On average, one case of child maltreatment is reported to authorities in the United States every 10 seconds. In 2007 alone, approximately 3.2 million reports of maltreatment were received by child protective services (U.S. Department of Health and Human Services, 2009). Maltreatment ranges from neglect to abuse to death with various degrees of harm experienced by different victims. The following four examples illustrate the range of behaviors that are captured under the heading of child maltreatment:
When children are maltreated, they tend to experience several types of maltreatment simultaneously (Weeks and Widom, 1998; Trickett et al., 2009). That is, a child who is physically abused is also verbally and emotionally abused, and often neglected as well. The experience of multiple forms of child maltreatment is known as polyvictimization. A study of 2,030 children found that 22 percent of them experienced four or more types of maltreatment in the prior year (Finkelhor, Ormrod, and Turner, 2005). Some would argue that child abuse is an epidemic in the United States, and throughout the world, for that matter. Each year the U.S. Department of Health and Human Services releases a report describing trends in child maltreatment. In the most recent report, the following trends or patterns were identifi ed:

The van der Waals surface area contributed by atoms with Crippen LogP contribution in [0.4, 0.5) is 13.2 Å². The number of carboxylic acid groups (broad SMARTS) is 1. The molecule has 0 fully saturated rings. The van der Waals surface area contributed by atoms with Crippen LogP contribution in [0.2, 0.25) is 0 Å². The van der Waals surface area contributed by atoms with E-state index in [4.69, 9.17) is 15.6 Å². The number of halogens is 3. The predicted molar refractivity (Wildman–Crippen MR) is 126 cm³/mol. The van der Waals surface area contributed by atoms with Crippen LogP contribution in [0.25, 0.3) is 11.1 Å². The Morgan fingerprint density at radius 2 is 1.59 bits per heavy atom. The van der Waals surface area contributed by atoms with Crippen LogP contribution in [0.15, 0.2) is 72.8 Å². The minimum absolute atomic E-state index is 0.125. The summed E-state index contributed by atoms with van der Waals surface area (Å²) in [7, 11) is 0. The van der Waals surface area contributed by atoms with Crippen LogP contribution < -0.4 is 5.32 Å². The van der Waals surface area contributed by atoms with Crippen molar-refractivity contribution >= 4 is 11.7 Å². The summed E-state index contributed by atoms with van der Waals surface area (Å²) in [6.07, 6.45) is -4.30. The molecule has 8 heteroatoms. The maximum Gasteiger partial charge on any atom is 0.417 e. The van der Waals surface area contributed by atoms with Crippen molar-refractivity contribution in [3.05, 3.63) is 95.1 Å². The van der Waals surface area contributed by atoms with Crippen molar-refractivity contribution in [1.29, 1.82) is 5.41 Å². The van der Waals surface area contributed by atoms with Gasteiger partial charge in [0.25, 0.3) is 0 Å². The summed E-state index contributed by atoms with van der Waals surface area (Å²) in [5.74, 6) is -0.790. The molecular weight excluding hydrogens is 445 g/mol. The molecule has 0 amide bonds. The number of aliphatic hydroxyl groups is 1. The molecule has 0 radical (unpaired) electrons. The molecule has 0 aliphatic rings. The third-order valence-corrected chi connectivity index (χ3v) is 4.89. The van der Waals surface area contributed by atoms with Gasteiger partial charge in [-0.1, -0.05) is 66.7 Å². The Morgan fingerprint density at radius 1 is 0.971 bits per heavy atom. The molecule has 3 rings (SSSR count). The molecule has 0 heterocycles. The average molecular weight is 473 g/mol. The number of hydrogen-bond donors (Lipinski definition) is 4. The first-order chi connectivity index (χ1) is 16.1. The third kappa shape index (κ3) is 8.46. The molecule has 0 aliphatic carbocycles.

While these estimates are somewhat stable, it is within the past two decades that increases in child maltreatment reporting occurred. In fact, dramatic increases occurred in the number of reported cases of child maltreatment between 1986 and 1993. With the exception of educational neglect, each type of maltreatment at least doubled in this seven-year time frame. Note, however, that the occurrence of maltreatment does not explain this increase. Rather, it is believed that widespread public awareness campaigns led to an increase of reporting allegations of abuse (Wilson, 2000). In fact, by 1997, the number of abuse reports cited by the National Committee to Prevent Child Abuse increased to 3,195,000 (Cohn, 1998).